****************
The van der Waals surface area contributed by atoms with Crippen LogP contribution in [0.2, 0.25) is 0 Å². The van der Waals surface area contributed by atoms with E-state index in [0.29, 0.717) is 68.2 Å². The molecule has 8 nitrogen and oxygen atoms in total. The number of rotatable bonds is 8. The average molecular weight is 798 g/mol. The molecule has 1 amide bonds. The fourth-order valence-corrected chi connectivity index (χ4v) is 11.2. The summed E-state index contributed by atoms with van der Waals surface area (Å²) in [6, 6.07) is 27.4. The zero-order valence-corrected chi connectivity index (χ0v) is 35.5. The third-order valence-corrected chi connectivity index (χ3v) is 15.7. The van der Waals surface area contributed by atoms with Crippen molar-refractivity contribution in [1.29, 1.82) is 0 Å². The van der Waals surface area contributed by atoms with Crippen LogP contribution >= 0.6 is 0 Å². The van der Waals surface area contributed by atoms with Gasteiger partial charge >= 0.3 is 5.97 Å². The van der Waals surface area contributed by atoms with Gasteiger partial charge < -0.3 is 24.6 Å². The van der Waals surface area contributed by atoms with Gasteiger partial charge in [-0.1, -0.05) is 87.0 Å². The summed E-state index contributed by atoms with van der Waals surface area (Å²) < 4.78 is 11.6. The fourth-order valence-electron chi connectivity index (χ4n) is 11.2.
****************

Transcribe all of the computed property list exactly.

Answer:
The van der Waals surface area contributed by atoms with Crippen LogP contribution in [0.2, 0.25) is 0 Å². The van der Waals surface area contributed by atoms with E-state index in [0.29, 0.717) is 68.2 Å². The molecule has 8 nitrogen and oxygen atoms in total. The number of rotatable bonds is 8. The average molecular weight is 798 g/mol. The molecule has 1 amide bonds. The fourth-order valence-corrected chi connectivity index (χ4v) is 11.2. The summed E-state index contributed by atoms with van der Waals surface area (Å²) in [6, 6.07) is 27.4. The zero-order valence-corrected chi connectivity index (χ0v) is 35.5. The third-order valence-corrected chi connectivity index (χ3v) is 15.7. The van der Waals surface area contributed by atoms with Crippen molar-refractivity contribution in [1.29, 1.82) is 0 Å². The van der Waals surface area contributed by atoms with Crippen LogP contribution >= 0.6 is 0 Å². The van der Waals surface area contributed by atoms with Gasteiger partial charge >= 0.3 is 5.97 Å². The van der Waals surface area contributed by atoms with Gasteiger partial charge < -0.3 is 24.6 Å². The van der Waals surface area contributed by atoms with Gasteiger partial charge in [-0.1, -0.05) is 87.0 Å². The summed E-state index contributed by atoms with van der Waals surface area (Å²) < 4.78 is 11.6. The fourth-order valence-electron chi connectivity index (χ4n) is 11.2.